Lafarge cements use of Linux firewall
Over the past two years both companies have forged a strong relationship that has seen ten Smoothwall Advanced Firewall units deployed. Previous deployments have included sites in South Africa, Zambia, Democratic Republic of Congo, Malawi and Tanzania.
Having now formalised this relationship, Smoothwall will also deployed at Lafarge sites in Zimbabwe and Kenya.
A strong advocate of the open source[/1] technology drive in Africa, Jeshrun Consulting will aim to provide each site with a security solution that will enable them to keep a cost competitive advantage.
Jeshrun said "The decision to go forward with this contractual relationship was the result of high standards and consistent support required by Lafarge Africa in order to operate the complex platform."
Jan Botha, network & groupware manager at Lafarge, said: "Jeshurun understands what customer service is all about and it comes through strongly in all their dealings with Lafarge. This is reinforced by professional consulting services, an efficient helpdesk and a strong management team that represents the values of the company in every sense."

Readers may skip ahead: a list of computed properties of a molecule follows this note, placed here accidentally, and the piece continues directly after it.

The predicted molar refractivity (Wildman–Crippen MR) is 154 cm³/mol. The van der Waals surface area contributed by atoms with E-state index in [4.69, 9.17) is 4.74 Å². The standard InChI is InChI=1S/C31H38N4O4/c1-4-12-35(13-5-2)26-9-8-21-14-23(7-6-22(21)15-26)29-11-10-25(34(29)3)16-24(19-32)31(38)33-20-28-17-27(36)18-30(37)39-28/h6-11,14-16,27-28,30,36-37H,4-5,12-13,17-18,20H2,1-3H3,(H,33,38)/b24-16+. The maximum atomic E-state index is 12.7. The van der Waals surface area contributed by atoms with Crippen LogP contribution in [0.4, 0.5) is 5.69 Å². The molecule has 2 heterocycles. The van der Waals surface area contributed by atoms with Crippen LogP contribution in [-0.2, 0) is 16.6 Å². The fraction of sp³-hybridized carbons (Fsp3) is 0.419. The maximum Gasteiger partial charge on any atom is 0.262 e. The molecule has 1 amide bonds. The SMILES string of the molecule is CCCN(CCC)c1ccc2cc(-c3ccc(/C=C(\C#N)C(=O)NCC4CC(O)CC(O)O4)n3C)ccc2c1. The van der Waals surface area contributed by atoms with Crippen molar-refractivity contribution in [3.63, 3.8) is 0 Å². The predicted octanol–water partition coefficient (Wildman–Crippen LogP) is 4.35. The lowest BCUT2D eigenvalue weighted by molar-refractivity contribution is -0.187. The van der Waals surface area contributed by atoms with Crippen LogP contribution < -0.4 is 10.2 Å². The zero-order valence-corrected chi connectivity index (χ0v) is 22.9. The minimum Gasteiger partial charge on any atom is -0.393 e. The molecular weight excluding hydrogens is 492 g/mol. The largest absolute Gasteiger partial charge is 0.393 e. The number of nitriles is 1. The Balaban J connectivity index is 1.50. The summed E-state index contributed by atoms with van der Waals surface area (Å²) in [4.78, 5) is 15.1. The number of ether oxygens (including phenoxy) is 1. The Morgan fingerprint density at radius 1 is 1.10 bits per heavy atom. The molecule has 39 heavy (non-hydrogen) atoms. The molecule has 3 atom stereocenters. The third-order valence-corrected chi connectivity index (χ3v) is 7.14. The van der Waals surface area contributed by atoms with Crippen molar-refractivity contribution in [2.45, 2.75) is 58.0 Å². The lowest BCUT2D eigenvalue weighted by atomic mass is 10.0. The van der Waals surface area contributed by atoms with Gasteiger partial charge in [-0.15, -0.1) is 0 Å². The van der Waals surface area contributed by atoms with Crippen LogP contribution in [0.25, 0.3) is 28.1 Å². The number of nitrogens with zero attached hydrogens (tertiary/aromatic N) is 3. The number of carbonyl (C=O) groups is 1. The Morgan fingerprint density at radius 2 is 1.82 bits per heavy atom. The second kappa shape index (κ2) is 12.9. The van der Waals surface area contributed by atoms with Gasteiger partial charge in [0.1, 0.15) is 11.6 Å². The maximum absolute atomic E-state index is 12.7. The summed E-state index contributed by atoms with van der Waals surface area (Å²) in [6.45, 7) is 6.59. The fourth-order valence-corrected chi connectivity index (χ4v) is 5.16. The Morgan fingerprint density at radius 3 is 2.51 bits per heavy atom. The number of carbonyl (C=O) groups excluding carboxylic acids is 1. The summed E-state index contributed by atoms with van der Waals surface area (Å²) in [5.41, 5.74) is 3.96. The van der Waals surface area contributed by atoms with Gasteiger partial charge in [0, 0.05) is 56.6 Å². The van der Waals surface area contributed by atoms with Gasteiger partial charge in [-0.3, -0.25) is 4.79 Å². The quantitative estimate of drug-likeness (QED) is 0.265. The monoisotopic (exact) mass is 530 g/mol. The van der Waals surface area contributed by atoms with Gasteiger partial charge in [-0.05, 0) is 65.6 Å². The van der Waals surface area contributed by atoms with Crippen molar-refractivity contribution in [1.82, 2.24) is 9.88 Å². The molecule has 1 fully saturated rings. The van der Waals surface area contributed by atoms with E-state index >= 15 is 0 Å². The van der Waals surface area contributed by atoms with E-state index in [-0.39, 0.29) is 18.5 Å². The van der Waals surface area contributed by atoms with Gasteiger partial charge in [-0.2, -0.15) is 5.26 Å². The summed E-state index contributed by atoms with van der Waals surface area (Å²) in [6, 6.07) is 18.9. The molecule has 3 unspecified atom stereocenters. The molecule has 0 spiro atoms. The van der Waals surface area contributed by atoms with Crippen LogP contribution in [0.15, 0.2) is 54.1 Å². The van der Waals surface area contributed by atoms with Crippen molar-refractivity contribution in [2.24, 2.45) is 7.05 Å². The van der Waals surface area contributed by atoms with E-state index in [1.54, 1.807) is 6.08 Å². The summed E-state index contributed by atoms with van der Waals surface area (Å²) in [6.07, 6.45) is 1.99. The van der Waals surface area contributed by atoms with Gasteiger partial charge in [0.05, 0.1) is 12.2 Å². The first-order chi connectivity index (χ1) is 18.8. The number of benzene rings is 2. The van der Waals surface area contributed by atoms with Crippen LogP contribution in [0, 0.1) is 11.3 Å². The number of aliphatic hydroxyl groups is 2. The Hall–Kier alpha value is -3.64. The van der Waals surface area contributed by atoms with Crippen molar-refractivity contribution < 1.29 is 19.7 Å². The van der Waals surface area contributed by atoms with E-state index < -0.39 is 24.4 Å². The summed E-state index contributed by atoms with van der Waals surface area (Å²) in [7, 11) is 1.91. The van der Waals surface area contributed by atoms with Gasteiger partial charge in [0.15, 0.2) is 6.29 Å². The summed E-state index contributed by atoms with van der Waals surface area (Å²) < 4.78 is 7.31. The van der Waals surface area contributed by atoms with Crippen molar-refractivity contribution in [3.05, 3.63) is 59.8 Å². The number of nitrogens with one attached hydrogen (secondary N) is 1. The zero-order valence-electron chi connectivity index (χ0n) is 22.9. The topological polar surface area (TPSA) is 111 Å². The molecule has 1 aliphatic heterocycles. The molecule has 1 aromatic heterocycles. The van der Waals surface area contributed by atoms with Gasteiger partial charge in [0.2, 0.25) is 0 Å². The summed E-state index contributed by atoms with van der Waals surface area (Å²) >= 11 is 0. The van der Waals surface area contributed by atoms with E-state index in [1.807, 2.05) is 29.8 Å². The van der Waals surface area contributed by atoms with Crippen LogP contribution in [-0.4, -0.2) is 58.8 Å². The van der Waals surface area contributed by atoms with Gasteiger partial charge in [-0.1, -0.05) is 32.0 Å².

Asked about the adoption of open source solution among clients, Jeshurun’s technical director, Dion Britz, said that they were seeing the OSS market growing. He acknowledged that there was a tendency among many clients to stick with the familiar, but the cost savings offered by open source solutions made clients more eager to adopt them. The solutions they provide are customised for the clients to best suite their needs, which saw that use of open source and proprietary software was relatively balanced.
Britz added that one particular area where open source solutions were being taken taken up was that of voice over IP, where the significant cost savings made open source especially attractive.
Lafarge, due to their needs and the vast size of their networks, opted for the commercial modular offering, which is well suited to scalability.
The non-commercial offering, SmoothWall Express, was not suitable for the company as it becomes limited when being rolled out on networks of more than 10 users.
Based on the GNU/Linux operating system, Smoothwall Express includes a hardened subset of the GNU/Linux operating system, so there is no separate operating system to install. It is configured via a web-based graphic user interface, and requires no knowledge of Linux to install or use.